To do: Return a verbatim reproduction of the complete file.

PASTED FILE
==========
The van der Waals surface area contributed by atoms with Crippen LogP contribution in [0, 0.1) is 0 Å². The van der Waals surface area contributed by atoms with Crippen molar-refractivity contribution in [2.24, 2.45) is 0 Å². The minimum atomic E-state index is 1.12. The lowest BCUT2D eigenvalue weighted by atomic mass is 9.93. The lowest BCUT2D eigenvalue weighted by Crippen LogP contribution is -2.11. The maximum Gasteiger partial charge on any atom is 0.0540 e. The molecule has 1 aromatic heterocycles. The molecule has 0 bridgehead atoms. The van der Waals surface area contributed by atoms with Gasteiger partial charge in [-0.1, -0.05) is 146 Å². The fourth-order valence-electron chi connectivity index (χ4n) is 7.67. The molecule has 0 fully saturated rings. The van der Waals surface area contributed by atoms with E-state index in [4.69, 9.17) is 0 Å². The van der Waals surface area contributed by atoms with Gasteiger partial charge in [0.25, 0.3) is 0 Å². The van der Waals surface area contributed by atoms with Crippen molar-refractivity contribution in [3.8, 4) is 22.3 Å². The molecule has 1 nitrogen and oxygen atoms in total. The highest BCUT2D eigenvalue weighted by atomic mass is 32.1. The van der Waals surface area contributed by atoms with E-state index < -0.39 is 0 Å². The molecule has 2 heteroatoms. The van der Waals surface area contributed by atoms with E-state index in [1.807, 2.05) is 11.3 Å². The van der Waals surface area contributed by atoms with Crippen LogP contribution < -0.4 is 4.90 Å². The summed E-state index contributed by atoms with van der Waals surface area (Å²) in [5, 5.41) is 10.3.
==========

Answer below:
The van der Waals surface area contributed by atoms with Crippen LogP contribution in [0, 0.1) is 0 Å². The van der Waals surface area contributed by atoms with Crippen molar-refractivity contribution in [2.24, 2.45) is 0 Å². The minimum atomic E-state index is 1.12. The lowest BCUT2D eigenvalue weighted by atomic mass is 9.93. The lowest BCUT2D eigenvalue weighted by Crippen LogP contribution is -2.11. The maximum Gasteiger partial charge on any atom is 0.0540 e. The molecule has 1 aromatic heterocycles. The molecule has 0 bridgehead atoms. The van der Waals surface area contributed by atoms with Gasteiger partial charge in [-0.1, -0.05) is 146 Å². The fourth-order valence-electron chi connectivity index (χ4n) is 7.67. The molecule has 0 fully saturated rings. The van der Waals surface area contributed by atoms with E-state index in [4.69, 9.17) is 0 Å². The van der Waals surface area contributed by atoms with Gasteiger partial charge in [0.25, 0.3) is 0 Å². The van der Waals surface area contributed by atoms with Crippen molar-refractivity contribution in [3.8, 4) is 22.3 Å². The molecule has 1 nitrogen and oxygen atoms in total. The highest BCUT2D eigenvalue weighted by atomic mass is 32.1. The van der Waals surface area contributed by atoms with E-state index < -0.39 is 0 Å². The molecule has 2 heteroatoms. The van der Waals surface area contributed by atoms with E-state index in [1.807, 2.05) is 11.3 Å². The van der Waals surface area contributed by atoms with Crippen LogP contribution < -0.4 is 4.90 Å². The summed E-state index contributed by atoms with van der Waals surface area (Å²) in [5, 5.41) is 10.3.